Learn more at ushja.org/HQC – and be sure to register for HQC 2017! Post your completed crosswords and tag @theplaidhorsemag on Instagram for a chance to win cool prizes!

ACROSS

DOWN

4. Racehorse with life size statue at KHP 6. 2016 Pony Finals Betsy Fishback Memorial Trophy winner 7. 2017 named sponsor 8. 1977-79 Medium Pony Champion 11. 1997 and 2000 Overall Grand Pony Champion 12. In 1999, this division first offered at Pony Finals 15. Location of 2003 Pony Finals 18. California-based trainer who trained Overall Grand Champion in 2015 20. 2009-2012 Large Pony Hunter Champion 22. 2016 Overall Grand Pony Champion

1. 2. 3. 5. 9. 10. 13. 14. 16. 17. 19. 21.

Number of points needed to qualify for medal 2016 Pony Jumper Gold Medalist Competition Ring at KHP 2015 & 2016 Medium Pony Champion 2000 Pony Medal Champion rider Closest racetrack 1989 Pony Medal Champion rider Class held first Average number of ponies at Pony Finals 2012 Pony Medal Champion pony (with Lucy Deslauriers) State in which 2017 Pony Finals take place In 1984, this equitation class added to Pony Finals

See page 113 for answers!


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TPH BOOK REVIEW Horse Science, Horse Sense is available on Amazon in paperback and for Kindle. www.HorseScienceHorseSense.com www.facebook.com/Horse-Science-Horse-Sense

“Horses prefer not to be ridden”. This may not be the only theme of David Stang’s Horse Science, Horse Sense or even the central theme, but it’s a good place to start. Stang has written a book, a manual – four pounds in paperback, a throat latch under 700 pages – on how horses be, how horses think, socialize, communicate and exist, both in nature as well as in the world we create for them. To this tome, Stang’s brings a scientist’s resume, BS Cornell, MS University of Toronto, and a PhD from Syracuse. He has by his own account written a dozen books, hundreds of articles, given hundreds of seminars and lived through more than a couple of successful careers. Lucky for us, David Stang has also been for the last decade an avid horse partner and lover. This The first third of Horse Science, Horse Sense is made up of proves to be the perfect combo for taking sometimes three chapters devoted to horse behavior, both in nature dry data, drawing it together, and creating a reliable and in domesticity. Stang often refers to the concepts guide to a better understanding of the horse before us. of Natural Horsemanship, but in a more balanced- less preachy approach than we usually read. An example is a Swiss study comparing Positive Reinforcement (PR) vs. Negative Reinforcement (NR). The horses were asked to perform ten tasks ranging from walking next to the trainer all the way up to walking on a tarp covered with plastic bottles. The PR approach used a clicker and food pellets as rewards, the NR used pulling poking and prodding (just like at home). The conclusions were that the PR horses were happier throughout the exercises, but the NR horses actually learned faster. The remaining two thirds of the book touches on the horse’s mind, communication and horse senses, as well as answering some common questions ranging from tack and blankets to comparing horses and dogs. Kind of a “Horses For Dummies,” if you will. Horse Science, Horse Sense is a great manual to own. David Stang perfectly combines his love of science with his love of horses. The fact that he chooses to sight actual studies in support of handling and training concepts is refreshing. Stang presents himself not as a guru, but as a forwarder of study based informative techniques. Deep inside, we all know that horses prefer not to be ridden, but we hope that we have the tools to maybe change their minds. Using the information in Horse Science, Horse Sense is a step in that direction. ◼ BY TIMOTHY WICKES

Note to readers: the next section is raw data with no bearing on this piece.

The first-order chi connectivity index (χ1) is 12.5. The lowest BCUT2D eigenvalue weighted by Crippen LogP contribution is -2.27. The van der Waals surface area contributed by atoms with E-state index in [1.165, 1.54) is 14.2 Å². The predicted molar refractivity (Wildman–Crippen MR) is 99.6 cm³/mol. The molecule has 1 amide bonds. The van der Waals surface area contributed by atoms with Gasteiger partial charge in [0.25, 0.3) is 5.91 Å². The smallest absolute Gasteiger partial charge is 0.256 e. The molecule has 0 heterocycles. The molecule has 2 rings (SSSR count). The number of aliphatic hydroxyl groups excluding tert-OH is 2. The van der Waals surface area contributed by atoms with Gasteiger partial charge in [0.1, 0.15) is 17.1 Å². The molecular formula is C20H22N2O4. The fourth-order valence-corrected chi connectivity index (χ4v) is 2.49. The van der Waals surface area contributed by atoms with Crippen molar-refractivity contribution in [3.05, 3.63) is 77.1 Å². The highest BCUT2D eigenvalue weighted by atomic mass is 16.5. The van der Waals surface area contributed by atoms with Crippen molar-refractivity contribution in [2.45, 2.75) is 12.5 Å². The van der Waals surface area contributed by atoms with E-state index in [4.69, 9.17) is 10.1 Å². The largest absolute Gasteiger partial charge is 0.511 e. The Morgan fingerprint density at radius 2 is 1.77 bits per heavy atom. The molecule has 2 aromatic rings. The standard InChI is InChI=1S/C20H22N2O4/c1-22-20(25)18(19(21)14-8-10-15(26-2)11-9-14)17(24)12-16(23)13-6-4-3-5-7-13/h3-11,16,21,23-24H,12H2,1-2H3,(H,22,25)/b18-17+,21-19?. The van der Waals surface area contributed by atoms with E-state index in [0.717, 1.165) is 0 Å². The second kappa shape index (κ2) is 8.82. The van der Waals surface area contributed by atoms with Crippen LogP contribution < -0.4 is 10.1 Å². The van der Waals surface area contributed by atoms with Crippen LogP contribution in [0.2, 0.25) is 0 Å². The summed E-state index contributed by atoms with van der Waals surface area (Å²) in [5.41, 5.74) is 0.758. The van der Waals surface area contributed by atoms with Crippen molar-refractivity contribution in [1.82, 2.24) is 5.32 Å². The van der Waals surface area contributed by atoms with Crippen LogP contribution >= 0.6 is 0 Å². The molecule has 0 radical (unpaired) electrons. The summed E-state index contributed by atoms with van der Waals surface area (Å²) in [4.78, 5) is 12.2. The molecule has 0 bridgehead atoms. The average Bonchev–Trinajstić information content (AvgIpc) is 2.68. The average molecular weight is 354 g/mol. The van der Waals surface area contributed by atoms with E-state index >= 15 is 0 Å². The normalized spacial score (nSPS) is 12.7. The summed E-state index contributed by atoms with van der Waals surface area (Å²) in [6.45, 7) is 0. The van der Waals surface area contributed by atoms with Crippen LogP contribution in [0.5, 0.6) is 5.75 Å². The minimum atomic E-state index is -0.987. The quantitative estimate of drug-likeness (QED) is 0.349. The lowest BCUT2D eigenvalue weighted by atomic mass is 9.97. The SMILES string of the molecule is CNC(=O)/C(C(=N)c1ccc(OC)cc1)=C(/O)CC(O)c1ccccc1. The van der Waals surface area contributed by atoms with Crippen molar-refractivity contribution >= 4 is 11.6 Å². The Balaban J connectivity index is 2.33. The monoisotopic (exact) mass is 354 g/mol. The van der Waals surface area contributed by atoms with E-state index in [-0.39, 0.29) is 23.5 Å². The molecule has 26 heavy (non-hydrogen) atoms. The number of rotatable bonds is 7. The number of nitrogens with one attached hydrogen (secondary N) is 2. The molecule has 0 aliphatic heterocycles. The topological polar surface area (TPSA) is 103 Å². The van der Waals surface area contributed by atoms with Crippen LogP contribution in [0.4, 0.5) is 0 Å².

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Thunderbird Show Park, Langley, British Columbia, Canada, June 2017. 1. Giavanna Rinaldi & Julio VH Elzenhout. 2. Megan Hilton & Cantoblanco. 3. Rodney Tulloch & Corneille. 4. Megan Champoux & Brighton. PHOTOS © QUINN SAUNDERS.

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Vermont Summer Festival, Manchester, VT, July 2017. 1. Alexa Bayko. 2. Elizabeth Kennedy. 3. Kayleigh Frenier. 4. Jackie MacDonald. 5. Melissa Spadaccini. 6. Matthew Metell. PHOTOS © ANDREW RYBACK PHOTOGRAPHY.

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info@andrewryback.com • www.andrewryback.com • (224) 318-5445


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Nick Haness, 28. (Temecula, CA) Rider, Trainer, Hunterbrook Farms Nick Haness has proved himself over and over in the horse business. As a junior, he won the 2006 USEF Talent Search West and was fourth in the ASPCA Maclay Finals. Turning professional right out of the junior ranks, he became a successful young trainer in California. Fast forward to 2016, and Nick Haness became a household name in riding rings across the U.S. Haness and Lindsay Maxwell’s Green Hunter, Technicolor, shipped east to the epic Devon Horse Show and knocked the socks off of all competitors. Peter Doubleday’s voice rang through the loudspeakers at the Dixon Oval with repeated scores of 95 as the pair walked away with Championship honors. With breathtaking rounds in rings throughout the country in 2016 and 2017, Haness established himself from coast to coast as a national contender.

TPH LISTS